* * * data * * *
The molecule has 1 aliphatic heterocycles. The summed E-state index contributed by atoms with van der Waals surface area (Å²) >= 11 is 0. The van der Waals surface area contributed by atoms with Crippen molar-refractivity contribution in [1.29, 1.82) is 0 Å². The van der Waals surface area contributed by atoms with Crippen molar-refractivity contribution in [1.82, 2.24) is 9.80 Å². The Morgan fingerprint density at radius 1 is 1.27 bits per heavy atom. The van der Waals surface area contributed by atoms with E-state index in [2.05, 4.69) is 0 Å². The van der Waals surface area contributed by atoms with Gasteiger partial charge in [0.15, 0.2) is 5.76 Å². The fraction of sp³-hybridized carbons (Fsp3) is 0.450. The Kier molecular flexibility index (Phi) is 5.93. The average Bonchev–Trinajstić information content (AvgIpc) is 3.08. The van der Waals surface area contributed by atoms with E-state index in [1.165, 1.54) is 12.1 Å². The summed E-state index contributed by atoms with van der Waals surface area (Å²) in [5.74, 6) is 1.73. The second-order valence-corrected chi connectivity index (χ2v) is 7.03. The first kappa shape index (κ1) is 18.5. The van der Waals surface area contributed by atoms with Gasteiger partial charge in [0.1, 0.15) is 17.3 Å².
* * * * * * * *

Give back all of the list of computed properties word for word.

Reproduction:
The molecule has 1 aliphatic heterocycles. The summed E-state index contributed by atoms with van der Waals surface area (Å²) >= 11 is 0. The van der Waals surface area contributed by atoms with Crippen molar-refractivity contribution in [1.29, 1.82) is 0 Å². The van der Waals surface area contributed by atoms with Crippen molar-refractivity contribution in [1.82, 2.24) is 9.80 Å². The Morgan fingerprint density at radius 1 is 1.27 bits per heavy atom. The van der Waals surface area contributed by atoms with E-state index in [2.05, 4.69) is 0 Å². The van der Waals surface area contributed by atoms with Gasteiger partial charge in [0.15, 0.2) is 5.76 Å². The fraction of sp³-hybridized carbons (Fsp3) is 0.450. The Kier molecular flexibility index (Phi) is 5.93. The average Bonchev–Trinajstić information content (AvgIpc) is 3.08. The van der Waals surface area contributed by atoms with E-state index in [1.165, 1.54) is 12.1 Å². The summed E-state index contributed by atoms with van der Waals surface area (Å²) in [5.74, 6) is 1.73. The second-order valence-corrected chi connectivity index (χ2v) is 7.03. The first kappa shape index (κ1) is 18.5. The van der Waals surface area contributed by atoms with Gasteiger partial charge in [0.1, 0.15) is 17.3 Å².